Education changes lives.
We work on creating educational opportunities in the rural communities of Tanzania by building viable schools and employing qualified teachers in order to fulfill the educational gap created by the lack of past educational infrastructure. By generating collective incentives for families we convince them to send their children to school instead of having them work in the fields and thus start to fulfill the educational gap that is prevalent in their communities.
A viable school can improve every aspect of a community’s health and well-being. The school functions as a symbol of personal growth and develops the personality and authenticity of every child attending. In school children learn to set goals and solve problems so they can help their parents run more successful rural businesses and manage their farms and livestock better. Once the educated children are raised they can enter urban cities and use their acquired skills to work in the tourism sector and bring commercial opportunities back to their communities.
Education in Africa.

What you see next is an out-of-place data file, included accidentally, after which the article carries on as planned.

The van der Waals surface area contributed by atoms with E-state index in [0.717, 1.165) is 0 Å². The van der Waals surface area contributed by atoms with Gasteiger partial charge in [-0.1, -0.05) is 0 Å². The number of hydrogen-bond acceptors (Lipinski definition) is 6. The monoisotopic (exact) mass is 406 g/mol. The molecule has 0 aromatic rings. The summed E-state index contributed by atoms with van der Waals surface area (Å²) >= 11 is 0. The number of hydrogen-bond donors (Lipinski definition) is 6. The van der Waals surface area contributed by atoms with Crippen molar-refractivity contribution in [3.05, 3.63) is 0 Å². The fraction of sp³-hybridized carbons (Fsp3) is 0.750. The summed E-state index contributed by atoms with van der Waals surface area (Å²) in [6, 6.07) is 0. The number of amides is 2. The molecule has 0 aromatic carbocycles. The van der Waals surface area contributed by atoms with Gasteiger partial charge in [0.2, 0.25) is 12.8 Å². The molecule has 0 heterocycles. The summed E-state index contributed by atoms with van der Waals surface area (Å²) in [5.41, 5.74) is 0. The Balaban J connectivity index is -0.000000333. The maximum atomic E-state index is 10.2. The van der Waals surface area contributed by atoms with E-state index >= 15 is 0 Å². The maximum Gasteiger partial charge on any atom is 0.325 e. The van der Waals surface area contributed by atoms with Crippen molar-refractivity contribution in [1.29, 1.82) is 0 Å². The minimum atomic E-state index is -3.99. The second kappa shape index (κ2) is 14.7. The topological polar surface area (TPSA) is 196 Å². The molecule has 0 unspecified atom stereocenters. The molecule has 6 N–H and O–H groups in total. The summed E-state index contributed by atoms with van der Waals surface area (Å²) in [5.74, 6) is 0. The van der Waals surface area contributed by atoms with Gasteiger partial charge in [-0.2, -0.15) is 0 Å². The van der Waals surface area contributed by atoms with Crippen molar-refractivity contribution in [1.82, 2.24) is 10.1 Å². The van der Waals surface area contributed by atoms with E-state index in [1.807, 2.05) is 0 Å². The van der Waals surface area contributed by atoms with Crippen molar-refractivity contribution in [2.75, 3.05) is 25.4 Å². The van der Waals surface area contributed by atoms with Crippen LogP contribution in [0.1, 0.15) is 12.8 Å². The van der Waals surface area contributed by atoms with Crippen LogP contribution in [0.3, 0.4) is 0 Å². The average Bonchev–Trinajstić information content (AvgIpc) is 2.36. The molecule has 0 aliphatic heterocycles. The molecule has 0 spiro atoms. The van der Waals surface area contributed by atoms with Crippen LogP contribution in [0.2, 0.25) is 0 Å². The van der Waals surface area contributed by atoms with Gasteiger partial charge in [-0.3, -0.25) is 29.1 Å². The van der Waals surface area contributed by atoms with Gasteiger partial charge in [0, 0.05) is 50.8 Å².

Africa has the highest rates of educational exclusion in the world.
Over one-fifth of children between the ages of 6 and 11 and one-third between the ages of 12 and 14 are out of school.
Girls are much more likely to stay out of school than boys. Nine million girls between the ages of about 6 and 11 in Africa will never go to school at all, compared to six million boys.
UNESCO stated in 2012 that the number of primary-aged children not attending school in Africa accounted for more than half of the global total of children.
In sub-Saharan Africa, only about 25% of pre-primary teachers and 50% of upper secondary school teachers have been trained.
The rate of gross enrollment in tertiary education in sub-Saharan Africa is the lowest in the world, sitting at only 8% as of 2014. This is far lower than the gross enrollment of the second lowest country, Southern Asia, which is at 23%, where the global average is 34%.
If every girl in sub-Saharan Africa completed even just a primary education, the maternal mortality rate would likely decrease by 70 percent.